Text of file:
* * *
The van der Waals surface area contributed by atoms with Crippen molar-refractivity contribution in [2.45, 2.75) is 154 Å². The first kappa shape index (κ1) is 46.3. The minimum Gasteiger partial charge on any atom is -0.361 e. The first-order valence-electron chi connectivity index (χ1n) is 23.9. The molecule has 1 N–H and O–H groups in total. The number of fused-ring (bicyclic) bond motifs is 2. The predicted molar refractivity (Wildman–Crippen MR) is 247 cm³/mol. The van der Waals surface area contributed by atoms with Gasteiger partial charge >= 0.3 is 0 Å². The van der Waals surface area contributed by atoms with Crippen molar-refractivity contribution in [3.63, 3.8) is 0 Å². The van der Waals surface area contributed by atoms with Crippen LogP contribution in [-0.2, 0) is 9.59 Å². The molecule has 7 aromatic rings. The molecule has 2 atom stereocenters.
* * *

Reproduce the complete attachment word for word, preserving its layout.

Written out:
The van der Waals surface area contributed by atoms with Crippen molar-refractivity contribution in [2.45, 2.75) is 154 Å². The first kappa shape index (κ1) is 46.3. The minimum Gasteiger partial charge on any atom is -0.361 e. The first-order valence-electron chi connectivity index (χ1n) is 23.9. The molecule has 1 N–H and O–H groups in total. The number of fused-ring (bicyclic) bond motifs is 2. The predicted molar refractivity (Wildman–Crippen MR) is 247 cm³/mol. The van der Waals surface area contributed by atoms with Gasteiger partial charge >= 0.3 is 0 Å². The van der Waals surface area contributed by atoms with Crippen molar-refractivity contribution in [3.63, 3.8) is 0 Å². The van der Waals surface area contributed by atoms with Crippen LogP contribution in [-0.2, 0) is 9.59 Å². The molecule has 7 aromatic rings. The molecule has 2 atom stereocenters.